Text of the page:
Kangura No. 54
The Inyenzi Were About to Kill Hassan Ngeze, but Thank God He Escaped Death
A popular adage says, “a criminal cannot remain in hiding for long.” On 8 January 1994, the Inyenzi revealed to the Rwandans and to the world at large that what they refer to as “peace” is for them unachievable.
For those of you who are closely following the political events, my arrest can be compared to the type the R.P.F. wants to subject all those who do not share its ideology to. Since the R.P.F. launched attacks that cannot be forgotten for years to come and which resulted in the death and torture of many people we would never forget, patriotic Rwandans continue to condemn the attacks as much as they can. Even before the R.P.F. launched this attack, some people fought these Inyenzi with all their might.
The most recent examples are the Kangura journalists who fought so that Rwanda is not taken by surprise and again placed under the yoke of slavery.
We have told the people what attitude to adopt in the face of the current problems and they have understood. We have made life difficult for the Inyenzi and have made it clear that we shall one day ask them why they killed innocent people. There is a proverb that says: “An Inyenzi proposes and God disposes.”
A few days ago, a plan to topple the government was hatched. Kavaruganda had joined the Inyenzi to hatch this plan. The Rwandans resolved not to accept that a group of Inyenzi making up the R.P.F. as well as others hiding within the P.S.D. carry out a coup d’état under the pretext that they were experienced in the massacre of innocent citizens. The population has resolved to fight the Inyenzi by all possible means. Those of us defending the Republic feel that the blood of those who have been brutally murdered by the R.P.F. because they were Hutus is enough reason for us to fight. The blood of our brothers and sisters should be reason enough to unite us and request that the R.P.F. account for the acts they committed during the war. We should organize events that would be recorded in the annals of Rwandan history and remind us of the innocent people killed between 1990 and 1994.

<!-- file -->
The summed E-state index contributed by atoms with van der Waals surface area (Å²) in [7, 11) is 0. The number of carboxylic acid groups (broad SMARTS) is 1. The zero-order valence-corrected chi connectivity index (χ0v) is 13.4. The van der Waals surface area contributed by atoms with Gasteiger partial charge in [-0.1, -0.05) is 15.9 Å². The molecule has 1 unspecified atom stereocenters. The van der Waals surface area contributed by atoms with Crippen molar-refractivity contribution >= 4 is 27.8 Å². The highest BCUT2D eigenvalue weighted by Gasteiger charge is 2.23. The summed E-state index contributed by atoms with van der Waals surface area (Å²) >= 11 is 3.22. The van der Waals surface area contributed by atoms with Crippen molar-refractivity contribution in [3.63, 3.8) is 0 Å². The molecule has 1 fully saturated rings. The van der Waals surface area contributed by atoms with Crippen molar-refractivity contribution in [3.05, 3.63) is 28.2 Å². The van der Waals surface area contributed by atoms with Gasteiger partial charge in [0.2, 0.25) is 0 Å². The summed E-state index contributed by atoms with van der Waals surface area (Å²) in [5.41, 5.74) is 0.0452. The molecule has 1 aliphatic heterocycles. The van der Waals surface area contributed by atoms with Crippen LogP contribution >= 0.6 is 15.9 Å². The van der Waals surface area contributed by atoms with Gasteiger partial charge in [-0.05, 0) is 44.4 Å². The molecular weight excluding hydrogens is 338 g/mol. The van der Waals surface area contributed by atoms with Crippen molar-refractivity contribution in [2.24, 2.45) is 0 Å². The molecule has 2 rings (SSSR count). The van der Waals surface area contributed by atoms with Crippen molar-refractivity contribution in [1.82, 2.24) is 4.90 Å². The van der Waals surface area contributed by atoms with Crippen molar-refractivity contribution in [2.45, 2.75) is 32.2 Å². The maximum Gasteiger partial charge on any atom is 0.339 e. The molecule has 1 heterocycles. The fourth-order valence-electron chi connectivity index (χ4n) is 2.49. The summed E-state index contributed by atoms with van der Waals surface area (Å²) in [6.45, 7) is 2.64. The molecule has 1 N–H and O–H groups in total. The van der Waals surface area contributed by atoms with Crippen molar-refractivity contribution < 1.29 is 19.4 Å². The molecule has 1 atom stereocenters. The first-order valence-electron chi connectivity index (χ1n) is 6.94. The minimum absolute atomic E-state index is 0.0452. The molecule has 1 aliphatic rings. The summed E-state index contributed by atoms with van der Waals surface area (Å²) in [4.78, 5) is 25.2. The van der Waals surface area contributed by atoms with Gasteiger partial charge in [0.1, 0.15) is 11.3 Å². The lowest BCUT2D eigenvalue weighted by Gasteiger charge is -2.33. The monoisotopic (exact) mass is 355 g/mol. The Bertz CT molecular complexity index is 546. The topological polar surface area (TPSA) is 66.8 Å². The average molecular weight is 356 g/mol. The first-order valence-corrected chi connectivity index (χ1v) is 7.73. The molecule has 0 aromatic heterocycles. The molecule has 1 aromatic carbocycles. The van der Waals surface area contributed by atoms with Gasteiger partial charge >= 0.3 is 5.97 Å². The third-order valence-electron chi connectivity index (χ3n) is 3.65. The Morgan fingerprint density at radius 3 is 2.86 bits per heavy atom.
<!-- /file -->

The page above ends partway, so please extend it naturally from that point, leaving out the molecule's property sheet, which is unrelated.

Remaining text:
I Had a Brush With Death.
As the people who had woken early prepared to go and demonstrate in the streets against the confusion caused by the R.P.F. (it was around 6:30 a.m. on 8 January 1994), the Inyenzi, who can be reached on 82314 telephoned my house and I answered the call.
They wanted to speak to Hassan Ngeze. I asked who the caller was and was told that it was the R.P.F. leadership. I asked why they wanted me and this is what they said to me:
The R.P.F. leadership has eventually realized that a greater part of the Rwandan population does not want the transitional institutions to be put in place before the internal problems within the M.D.R. and P.L. are resolved. We have noticed that it is this section of the population demonstrating in the streets. Consequently, we have decided not to participate in this problem-riddled government, which will be opposed by many people who would not accept it. We have therefore decided to inform the Rwandans of this. We would like to have an interview with Hassan Ngeze, a reputable journalist in Rwanda and the sub-region. We would also like to have an interview with Kantano Habimana who has also shown time and again that he is a man of repute.
I was very happy to hear this. Hearing the R.P.F. say for the first time that confusion will not lead to anything, that even if they killed, it would not be possible to exterminate all the Hutus, that they did not want to be part of the transition government until all these problems are solved! I immediately said: “Here is a scoop for Kangura readers and R.T.L.M. listeners. We have for them some unusual news about the history of Rwanda, particularly that the enemy has accepted to give up obduracy and toe the line of democracy.”
It was about 6:45 a.m. I took my equipment and left for Kantano’s house. I did not find him at home. I believed he had also been informed and had gone ahead of me. I therefore started my car and headed for the R.P.F. detachment at the C.N.D. Since I was scared, I took some people with me including Hadji Gihungu, alias Kitonsa, and the intrepid Mugesera feared by the Inyenzi of Biryogo. When we arrived at the C.N.D. gate, we asked the guards on duty if there was a press conference going on and they told us that they knew nothing about it and advised us to ask the Inyenzi at the entrance.